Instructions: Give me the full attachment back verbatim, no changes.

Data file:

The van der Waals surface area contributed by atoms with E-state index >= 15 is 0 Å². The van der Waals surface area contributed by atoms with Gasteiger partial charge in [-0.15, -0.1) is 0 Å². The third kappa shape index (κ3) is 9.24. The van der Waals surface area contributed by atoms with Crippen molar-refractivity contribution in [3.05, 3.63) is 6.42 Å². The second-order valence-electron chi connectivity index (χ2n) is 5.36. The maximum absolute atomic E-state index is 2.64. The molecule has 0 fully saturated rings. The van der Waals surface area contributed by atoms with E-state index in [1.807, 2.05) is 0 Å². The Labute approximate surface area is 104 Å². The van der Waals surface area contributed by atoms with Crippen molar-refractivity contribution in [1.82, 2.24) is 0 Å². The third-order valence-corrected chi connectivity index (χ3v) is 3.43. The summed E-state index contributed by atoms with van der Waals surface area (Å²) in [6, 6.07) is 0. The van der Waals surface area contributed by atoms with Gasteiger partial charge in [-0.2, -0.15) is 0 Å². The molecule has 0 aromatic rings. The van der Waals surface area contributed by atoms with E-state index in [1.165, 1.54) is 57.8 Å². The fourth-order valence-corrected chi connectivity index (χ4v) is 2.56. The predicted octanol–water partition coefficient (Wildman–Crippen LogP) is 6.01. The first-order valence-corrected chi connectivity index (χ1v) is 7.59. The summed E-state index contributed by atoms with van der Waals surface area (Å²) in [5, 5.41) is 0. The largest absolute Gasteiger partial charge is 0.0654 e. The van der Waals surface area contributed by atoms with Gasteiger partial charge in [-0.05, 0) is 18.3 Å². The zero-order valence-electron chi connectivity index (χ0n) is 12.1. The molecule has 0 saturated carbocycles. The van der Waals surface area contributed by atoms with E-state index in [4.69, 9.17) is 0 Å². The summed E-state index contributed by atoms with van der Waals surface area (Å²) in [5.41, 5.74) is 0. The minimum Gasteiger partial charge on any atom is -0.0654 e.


The van der Waals surface area contributed by atoms with E-state index >= 15 is 0 Å². The van der Waals surface area contributed by atoms with Gasteiger partial charge in [-0.15, -0.1) is 0 Å². The third kappa shape index (κ3) is 9.24. The van der Waals surface area contributed by atoms with Crippen molar-refractivity contribution in [3.05, 3.63) is 6.42 Å². The second-order valence-electron chi connectivity index (χ2n) is 5.36. The maximum absolute atomic E-state index is 2.64. The molecule has 0 fully saturated rings. The van der Waals surface area contributed by atoms with E-state index in [1.807, 2.05) is 0 Å². The Labute approximate surface area is 104 Å². The van der Waals surface area contributed by atoms with Crippen molar-refractivity contribution in [1.82, 2.24) is 0 Å². The third-order valence-corrected chi connectivity index (χ3v) is 3.43. The summed E-state index contributed by atoms with van der Waals surface area (Å²) in [6, 6.07) is 0. The van der Waals surface area contributed by atoms with Gasteiger partial charge in [-0.2, -0.15) is 0 Å². The molecule has 0 aromatic rings. The van der Waals surface area contributed by atoms with E-state index in [1.165, 1.54) is 57.8 Å². The fourth-order valence-corrected chi connectivity index (χ4v) is 2.56. The predicted octanol–water partition coefficient (Wildman–Crippen LogP) is 6.01. The first-order valence-corrected chi connectivity index (χ1v) is 7.59. The summed E-state index contributed by atoms with van der Waals surface area (Å²) in [5, 5.41) is 0. The largest absolute Gasteiger partial charge is 0.0654 e. The van der Waals surface area contributed by atoms with Gasteiger partial charge in [-0.05, 0) is 18.3 Å². The zero-order valence-electron chi connectivity index (χ0n) is 12.1. The molecule has 0 saturated carbocycles. The van der Waals surface area contributed by atoms with E-state index in [4.69, 9.17) is 0 Å². The summed E-state index contributed by atoms with van der Waals surface area (Å²) in [5.41, 5.74) is 0. The minimum Gasteiger partial charge on any atom is -0.0654 e.